At the landing at Aitape on the other side of Wewak, later on, I and my gang had just finished work on the "chinaman", turned out our lights, when the Japs came in and Units with their lights on were bombed and straffed with casualties. We were lucky. Another morning five German aircraft flew by Japs straffed our camp. Bullets kicked up dust all around us. I made for the jungle. An American Douglas transport plane came over and the Japs shot him up. Pieces of fabric floated down on me and leaves chopped up by the Douglas' prop as the pilot flew through the tops of the trees. He saw the strip we were building (No.4) and put the Douglas down on it. Before the plane had stopped rolling the pilot and his offsider had jumped out and rolled into the ditch, his only injury was a bullet burn across the back of his hand. His offsider had a Thompson sub machine gun and he said to us " I tried to have a shot at the Japs but the Bloody gun wouldn't fire”. He pointed the gun in the air and pulled the trigger and it began to fire   we ducked for cover. He said, " That was the trouble   I forgot to take the safety catch off”.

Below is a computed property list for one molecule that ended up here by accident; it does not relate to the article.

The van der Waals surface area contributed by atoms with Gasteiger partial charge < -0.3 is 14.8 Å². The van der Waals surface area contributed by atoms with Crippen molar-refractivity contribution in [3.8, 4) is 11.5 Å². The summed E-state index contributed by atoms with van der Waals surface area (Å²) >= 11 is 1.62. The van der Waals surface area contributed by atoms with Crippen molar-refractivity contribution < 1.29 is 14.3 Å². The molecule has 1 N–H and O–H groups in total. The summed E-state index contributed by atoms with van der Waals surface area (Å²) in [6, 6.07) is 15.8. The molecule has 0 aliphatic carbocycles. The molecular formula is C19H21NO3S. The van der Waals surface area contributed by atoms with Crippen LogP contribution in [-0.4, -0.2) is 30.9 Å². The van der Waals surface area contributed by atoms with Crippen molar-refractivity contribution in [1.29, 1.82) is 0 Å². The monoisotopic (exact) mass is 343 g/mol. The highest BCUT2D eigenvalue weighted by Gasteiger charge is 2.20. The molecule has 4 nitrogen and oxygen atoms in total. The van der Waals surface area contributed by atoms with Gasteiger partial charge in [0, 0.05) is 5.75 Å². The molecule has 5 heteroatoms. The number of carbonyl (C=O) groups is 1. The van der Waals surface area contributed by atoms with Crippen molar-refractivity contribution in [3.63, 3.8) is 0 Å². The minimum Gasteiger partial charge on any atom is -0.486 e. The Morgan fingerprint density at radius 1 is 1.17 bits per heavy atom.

I was sent down to Lae where we built a slipway for our Sea Rescue boats. The Japs had gathered a large number of planes around Wewak. Nadzab was to be their target but we got in first and destroyed most of their aircraft on the ground. I came home very sick in May 1944 and spent four months in 113 A.G.H. Concord before being discharged from the R.A.A.F. as Medically Unfit for Further Service on 31st Decembers 1944.

63370 FLIGHT SERGEANT E.H.EDWARDS
7ACS HOMEPAGE
ERIC EDWARDS ROREWORD